Campaigners are calling for Boris Johnson to ‘face the public’ and take part in live TV debates as Sky was forced to cancel its planned event.
The front runner in the Tory leadership contest was branded a "bottler" by allies of Jeremy Hunt for ducking a TV showdown.
Sky News invited the leadership rivals to take part in the head-to-head debate on Tuesday night hosted by Kay Burley but said it would be cancelled due to Mr Johnson's decision not to attend.
The broadcaster has now invited both men to take part in a debate on July 1.
The head-to-head format meant it would not have been possible for Mr Johnson to be replaced by an empty podium on Sky as he was in a Channel 4 debate earlier in the leadership contest.
An ally of Mr Hunt said: "Bottler Boris and his complacent campaign have shown they can't trust their candidate to turn up and perform."
A Sky News spokesman said: "Jeremy Hunt has agreed to take part, but Boris Johnson has so far declined the invitation. We stand ready to host a debate tomorrow evening if both candidates make themselves available.
"Without both candidates, tomorrow's debate will not take place. But we will reissue our invitation for Mr Hunt and Mr Johnson to debate live on Sky News next Monday, July 1."
A spokesman for Mr Hunt's campaign said: "Whoever wants to be prime minister must face up now to the intense scrutiny that comes with the job, anything less is deeply disrespectful to our members.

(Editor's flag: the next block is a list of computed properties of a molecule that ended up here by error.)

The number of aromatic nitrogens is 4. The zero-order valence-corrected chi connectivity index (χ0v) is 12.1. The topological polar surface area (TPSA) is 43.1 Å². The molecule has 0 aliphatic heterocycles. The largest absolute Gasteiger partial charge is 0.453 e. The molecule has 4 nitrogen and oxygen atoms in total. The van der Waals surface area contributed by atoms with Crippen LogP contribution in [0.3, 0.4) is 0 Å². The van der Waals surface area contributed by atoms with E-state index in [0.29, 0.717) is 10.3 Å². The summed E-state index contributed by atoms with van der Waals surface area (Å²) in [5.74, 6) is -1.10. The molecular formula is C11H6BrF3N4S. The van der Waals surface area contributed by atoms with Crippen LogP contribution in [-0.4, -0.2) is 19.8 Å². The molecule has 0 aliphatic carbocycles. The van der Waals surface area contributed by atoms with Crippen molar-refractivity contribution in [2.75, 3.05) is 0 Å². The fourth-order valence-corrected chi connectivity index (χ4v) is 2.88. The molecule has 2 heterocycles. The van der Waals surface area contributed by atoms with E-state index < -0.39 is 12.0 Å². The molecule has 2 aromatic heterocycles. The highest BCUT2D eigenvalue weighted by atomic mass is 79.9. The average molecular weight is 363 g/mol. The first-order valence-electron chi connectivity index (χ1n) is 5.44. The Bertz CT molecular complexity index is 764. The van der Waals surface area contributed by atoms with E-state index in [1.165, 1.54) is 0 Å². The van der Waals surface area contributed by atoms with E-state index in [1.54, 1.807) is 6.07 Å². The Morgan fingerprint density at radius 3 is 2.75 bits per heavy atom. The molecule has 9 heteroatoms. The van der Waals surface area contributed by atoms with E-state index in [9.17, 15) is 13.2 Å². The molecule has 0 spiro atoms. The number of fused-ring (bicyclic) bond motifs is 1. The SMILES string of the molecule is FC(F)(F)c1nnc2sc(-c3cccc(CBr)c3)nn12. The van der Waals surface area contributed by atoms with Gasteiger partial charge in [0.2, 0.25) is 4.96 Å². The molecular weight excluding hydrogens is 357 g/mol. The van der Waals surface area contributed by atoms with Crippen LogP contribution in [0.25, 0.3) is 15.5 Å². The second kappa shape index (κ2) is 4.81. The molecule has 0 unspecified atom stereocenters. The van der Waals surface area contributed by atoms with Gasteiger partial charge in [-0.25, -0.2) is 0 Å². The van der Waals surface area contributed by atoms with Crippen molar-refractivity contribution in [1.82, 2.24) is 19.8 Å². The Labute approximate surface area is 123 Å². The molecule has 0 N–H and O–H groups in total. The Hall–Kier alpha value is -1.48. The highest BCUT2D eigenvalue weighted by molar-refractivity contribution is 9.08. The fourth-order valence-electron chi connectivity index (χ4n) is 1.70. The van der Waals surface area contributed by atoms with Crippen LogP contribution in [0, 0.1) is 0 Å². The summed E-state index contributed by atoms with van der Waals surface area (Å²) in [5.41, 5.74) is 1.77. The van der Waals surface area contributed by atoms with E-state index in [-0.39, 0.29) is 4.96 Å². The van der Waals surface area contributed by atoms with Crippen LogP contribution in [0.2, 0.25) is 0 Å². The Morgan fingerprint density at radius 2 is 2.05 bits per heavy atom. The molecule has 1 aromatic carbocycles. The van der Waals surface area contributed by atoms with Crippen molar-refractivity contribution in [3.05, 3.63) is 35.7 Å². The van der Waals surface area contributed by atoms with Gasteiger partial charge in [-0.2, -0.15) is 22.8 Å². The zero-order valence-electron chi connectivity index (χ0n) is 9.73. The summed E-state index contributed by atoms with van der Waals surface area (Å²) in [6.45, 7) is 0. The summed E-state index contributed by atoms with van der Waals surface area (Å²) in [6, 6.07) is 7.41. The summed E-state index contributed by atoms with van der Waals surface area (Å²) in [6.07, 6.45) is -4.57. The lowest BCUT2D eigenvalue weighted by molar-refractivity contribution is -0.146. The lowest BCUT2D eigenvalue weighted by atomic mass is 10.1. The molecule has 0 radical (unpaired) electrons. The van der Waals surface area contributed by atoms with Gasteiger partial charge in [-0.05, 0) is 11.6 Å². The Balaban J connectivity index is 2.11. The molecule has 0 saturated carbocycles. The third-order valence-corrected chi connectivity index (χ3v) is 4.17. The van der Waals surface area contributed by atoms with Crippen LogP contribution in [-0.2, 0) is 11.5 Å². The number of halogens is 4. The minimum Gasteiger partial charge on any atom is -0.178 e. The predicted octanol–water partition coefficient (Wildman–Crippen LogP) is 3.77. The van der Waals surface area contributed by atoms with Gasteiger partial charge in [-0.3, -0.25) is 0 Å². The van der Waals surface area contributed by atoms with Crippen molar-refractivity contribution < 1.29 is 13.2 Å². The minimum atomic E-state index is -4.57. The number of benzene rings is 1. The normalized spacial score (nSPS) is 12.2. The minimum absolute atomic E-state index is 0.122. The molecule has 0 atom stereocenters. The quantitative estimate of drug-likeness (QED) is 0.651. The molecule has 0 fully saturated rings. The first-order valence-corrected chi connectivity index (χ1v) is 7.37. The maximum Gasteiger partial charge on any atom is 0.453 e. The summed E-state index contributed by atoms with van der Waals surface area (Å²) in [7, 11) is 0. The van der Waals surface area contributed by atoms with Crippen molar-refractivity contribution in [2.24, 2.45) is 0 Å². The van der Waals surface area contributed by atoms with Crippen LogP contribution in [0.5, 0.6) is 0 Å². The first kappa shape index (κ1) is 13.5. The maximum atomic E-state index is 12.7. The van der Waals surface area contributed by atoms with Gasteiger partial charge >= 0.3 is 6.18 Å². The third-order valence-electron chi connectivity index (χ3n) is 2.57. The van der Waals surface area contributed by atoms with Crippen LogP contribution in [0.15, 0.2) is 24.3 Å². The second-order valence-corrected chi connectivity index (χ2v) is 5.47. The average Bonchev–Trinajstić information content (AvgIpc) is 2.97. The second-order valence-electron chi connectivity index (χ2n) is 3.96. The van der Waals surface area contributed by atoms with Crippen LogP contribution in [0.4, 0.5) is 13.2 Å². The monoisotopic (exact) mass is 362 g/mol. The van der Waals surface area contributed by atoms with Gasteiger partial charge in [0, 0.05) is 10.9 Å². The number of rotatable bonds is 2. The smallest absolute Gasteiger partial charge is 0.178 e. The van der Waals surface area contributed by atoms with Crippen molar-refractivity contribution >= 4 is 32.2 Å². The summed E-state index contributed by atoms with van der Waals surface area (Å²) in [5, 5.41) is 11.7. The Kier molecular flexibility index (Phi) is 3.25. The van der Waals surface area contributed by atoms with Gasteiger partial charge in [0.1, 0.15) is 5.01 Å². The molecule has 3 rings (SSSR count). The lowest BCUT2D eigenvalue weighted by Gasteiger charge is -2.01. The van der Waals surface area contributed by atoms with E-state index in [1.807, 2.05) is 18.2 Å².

"Trying to duck debates and run down the clock until after postal ballots have been returned is just cynical and complacent.
"Boris Johnson must stop trying to slink into No 10 through the back door and come clean about his programme for government."
The ERS has also called for the Conservative leadership candidate to take part in the debate.
Darren Hughes, ERS chief executive, said: “TV debates have become a core and established part of our elections in the UK – a chance to put candidates under the spotlight and scrutinise their policies. The fact that the electorate for this contest is restricted to Conservative Party members means the need for full and proper public scrutiny is even more vital.
“The public have a right to hear the views and policies of our potential next Prime Minister. By appearing to hide from scrutiny, Boris Johnson is denying us all a vital democratic opportunity.
“In only speaking to a handful of voters, Johnson is dismissing the very public he seeks to serve. Mr Johnson should do the right thing and agree to fully take part in open, transparent debates and set out his views before the country. To fail to do so would only increase distrust and let voters down at this crucial time in our politics.”